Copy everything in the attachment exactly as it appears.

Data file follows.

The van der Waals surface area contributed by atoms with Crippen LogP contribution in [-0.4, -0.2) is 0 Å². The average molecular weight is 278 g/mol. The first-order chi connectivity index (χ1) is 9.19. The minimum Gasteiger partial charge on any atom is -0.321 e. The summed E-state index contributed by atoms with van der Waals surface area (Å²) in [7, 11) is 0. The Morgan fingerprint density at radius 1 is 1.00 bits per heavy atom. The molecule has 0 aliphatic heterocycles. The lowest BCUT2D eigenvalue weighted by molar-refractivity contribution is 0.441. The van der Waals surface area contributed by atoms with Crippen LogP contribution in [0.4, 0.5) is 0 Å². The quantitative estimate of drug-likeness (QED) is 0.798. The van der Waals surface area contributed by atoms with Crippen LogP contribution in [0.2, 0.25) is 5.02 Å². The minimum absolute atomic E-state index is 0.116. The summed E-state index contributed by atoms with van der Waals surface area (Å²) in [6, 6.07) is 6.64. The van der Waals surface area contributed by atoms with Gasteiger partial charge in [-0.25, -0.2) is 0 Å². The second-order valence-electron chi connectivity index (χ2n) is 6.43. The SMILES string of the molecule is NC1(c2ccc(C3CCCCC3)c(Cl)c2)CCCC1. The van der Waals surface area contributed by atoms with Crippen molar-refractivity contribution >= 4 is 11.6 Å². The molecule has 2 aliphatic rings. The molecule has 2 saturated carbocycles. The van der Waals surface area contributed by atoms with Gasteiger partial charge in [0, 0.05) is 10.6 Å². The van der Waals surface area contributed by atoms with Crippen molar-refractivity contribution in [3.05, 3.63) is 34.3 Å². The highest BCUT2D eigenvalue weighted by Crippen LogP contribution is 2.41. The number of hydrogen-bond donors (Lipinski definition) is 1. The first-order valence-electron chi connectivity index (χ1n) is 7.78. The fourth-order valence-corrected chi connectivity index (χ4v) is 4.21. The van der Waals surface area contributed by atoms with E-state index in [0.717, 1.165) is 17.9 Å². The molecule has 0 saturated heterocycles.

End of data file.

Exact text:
The van der Waals surface area contributed by atoms with Crippen LogP contribution in [-0.4, -0.2) is 0 Å². The average molecular weight is 278 g/mol. The first-order chi connectivity index (χ1) is 9.19. The minimum Gasteiger partial charge on any atom is -0.321 e. The summed E-state index contributed by atoms with van der Waals surface area (Å²) in [7, 11) is 0. The Morgan fingerprint density at radius 1 is 1.00 bits per heavy atom. The molecule has 0 aliphatic heterocycles. The lowest BCUT2D eigenvalue weighted by molar-refractivity contribution is 0.441. The van der Waals surface area contributed by atoms with Crippen LogP contribution in [0.4, 0.5) is 0 Å². The quantitative estimate of drug-likeness (QED) is 0.798. The van der Waals surface area contributed by atoms with Crippen LogP contribution in [0.2, 0.25) is 5.02 Å². The minimum absolute atomic E-state index is 0.116. The summed E-state index contributed by atoms with van der Waals surface area (Å²) in [6, 6.07) is 6.64. The van der Waals surface area contributed by atoms with Gasteiger partial charge in [-0.25, -0.2) is 0 Å². The second-order valence-electron chi connectivity index (χ2n) is 6.43. The SMILES string of the molecule is NC1(c2ccc(C3CCCCC3)c(Cl)c2)CCCC1. The van der Waals surface area contributed by atoms with Crippen molar-refractivity contribution >= 4 is 11.6 Å². The molecule has 2 aliphatic rings. The molecule has 2 saturated carbocycles. The van der Waals surface area contributed by atoms with Gasteiger partial charge in [0, 0.05) is 10.6 Å². The van der Waals surface area contributed by atoms with Crippen molar-refractivity contribution in [3.05, 3.63) is 34.3 Å². The highest BCUT2D eigenvalue weighted by Crippen LogP contribution is 2.41. The number of hydrogen-bond donors (Lipinski definition) is 1. The first-order valence-electron chi connectivity index (χ1n) is 7.78. The fourth-order valence-corrected chi connectivity index (χ4v) is 4.21. The van der Waals surface area contributed by atoms with E-state index in [0.717, 1.165) is 17.9 Å². The molecule has 0 saturated heterocycles.